The southern gentleman pivots on his heel and, looking at the jury straight in their eyes, and asks me if I am a friend of Mrs. Stanford’s. This question hopefully discredits me as being an advocate for Mrs. Stanford. Of course I am not a friend of Mrs. Stanford’s. Whatever would have given you that idea? Well, did I know that Mrs. Stanford’s pecan pies won blue ribbons at the state fair 10 years running? Yes, I knew that, but it had nothing to do with my opinion of value.
“And you state again, suh, that you are not a friend of Mrs. Stanford?”
“Of course I’m not a friend of Mrs. Stanford’s; I hardly know the woman. Met her for the first time in my life a couple of years ago and spent no more than an hour or so interviewing her regarding her grove.”
“I see, well, I don’t know what you boys in Florida call a friend, but in these here parts if someone gives you a homemade pecan pie, most especially if that pecan pie was baked by Mrs. Stanford, you’se a friend. Isn’t that right, ladies and gentlemen of the jury?”
He folds his arm and looks the jury straight in their eyes. It seems that a whole lot of people wish they had one of Mrs. Stanford’s blue-ribbon pecan pies. Folks who live locally. Folks who see Mrs. Stanford shopping at the Piggly Wiggly every week. And here is an old Florida boy who receives from Mrs. Stanford that which many have coveted?
“And you’se trying to tell these hard-working gentlemen and gentle ladies of the jury that you ain’t a friend of Mrs. Stanford? That you wouldn’t inflate, maybe just a little bit, the value of her pecans, having tasted the end product? The blue-ribbon-awarded pies for the last 10 years at our state fair?”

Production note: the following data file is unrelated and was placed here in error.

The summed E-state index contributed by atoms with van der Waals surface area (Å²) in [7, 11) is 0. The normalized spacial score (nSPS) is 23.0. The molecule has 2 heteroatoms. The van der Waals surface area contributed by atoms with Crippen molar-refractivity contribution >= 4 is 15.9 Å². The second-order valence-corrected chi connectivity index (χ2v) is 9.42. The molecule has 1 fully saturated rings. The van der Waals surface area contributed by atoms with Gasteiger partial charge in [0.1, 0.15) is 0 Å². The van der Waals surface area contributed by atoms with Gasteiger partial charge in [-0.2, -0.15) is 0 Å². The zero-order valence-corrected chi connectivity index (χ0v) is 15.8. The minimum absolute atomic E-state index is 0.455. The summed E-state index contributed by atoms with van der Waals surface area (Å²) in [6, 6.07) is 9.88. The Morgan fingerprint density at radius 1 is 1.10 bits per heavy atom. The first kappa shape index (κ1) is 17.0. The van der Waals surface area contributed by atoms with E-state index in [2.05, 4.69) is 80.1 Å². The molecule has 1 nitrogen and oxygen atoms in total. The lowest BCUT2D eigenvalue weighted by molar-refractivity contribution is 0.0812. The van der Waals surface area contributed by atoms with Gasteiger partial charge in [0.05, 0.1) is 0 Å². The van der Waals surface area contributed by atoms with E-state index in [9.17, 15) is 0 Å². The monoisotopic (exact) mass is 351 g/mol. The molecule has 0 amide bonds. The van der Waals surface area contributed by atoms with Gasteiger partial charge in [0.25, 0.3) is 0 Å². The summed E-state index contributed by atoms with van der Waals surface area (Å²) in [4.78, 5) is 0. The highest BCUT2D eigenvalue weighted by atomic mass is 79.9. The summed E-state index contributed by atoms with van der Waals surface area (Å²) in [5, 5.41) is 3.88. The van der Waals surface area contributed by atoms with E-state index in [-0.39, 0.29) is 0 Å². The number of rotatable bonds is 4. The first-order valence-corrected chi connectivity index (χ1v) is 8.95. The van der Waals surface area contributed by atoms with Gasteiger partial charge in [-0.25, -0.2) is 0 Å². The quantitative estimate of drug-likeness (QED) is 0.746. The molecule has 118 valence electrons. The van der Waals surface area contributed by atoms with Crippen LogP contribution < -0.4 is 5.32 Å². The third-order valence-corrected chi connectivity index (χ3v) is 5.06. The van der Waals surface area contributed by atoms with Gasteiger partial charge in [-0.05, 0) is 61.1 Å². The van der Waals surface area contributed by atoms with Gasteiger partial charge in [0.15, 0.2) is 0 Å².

Perfect. Just where I hoped I would be found one day at trial!
Well, three days later the jury returned a verdict whose amount matched my opinion of value. I must confess it was a long three days for me and my thoughts. And while I may never fully understand the meaning of a pecan pie, I certainly look at them now differently than I ever did before I met Mrs. Stanford. And every time I see a pecan pie, my thoughts go to a brilliant attorney, dressed as though from a novel steeped in the deep South, and how close he came to dispatching me and my opinion of value in front of that jury in a courtroom located in the deep South.
I went by Mrs. Stanford’s grove a few months ago on the way to another assignment. I stopped in to say hello and pay my respects to her and her family. She and I both laughed while reminiscing about the events at her trial. Saying my goodbyes, I got into my vehicle and proceeded on to my next assignment. It being a summer day, my windows were up and my air conditioning was at full blast. It suddenly became apparent that some mischief was at hand – the aroma of a fresh-baked pecan pie arrested my senses. And, sure enough, in the backseat of my truck, lying on the floor, covered in a red-and-white checkerboard cloth, was one of Mrs. Stanford’s award-winning blue-ribbon pecan pies.
As I stopped at the nearest convenience store for some eating utensils, my mind drifted to the gentleman in the three-piece seersucker suit. I could not help but wonder if he had ever tasted one of Mrs. Stanford’s pecan pies.
But then again, pecan pies do not go well when served up with crow.
Original artwork courtesy of Delsin Scudamore
The articles presented here do not make any legal recommendations or representations, as the author is not qualified to do so. These articles are for educational and entertainment purposes only. Seek the advice of a qualified attorney regarding questions of law.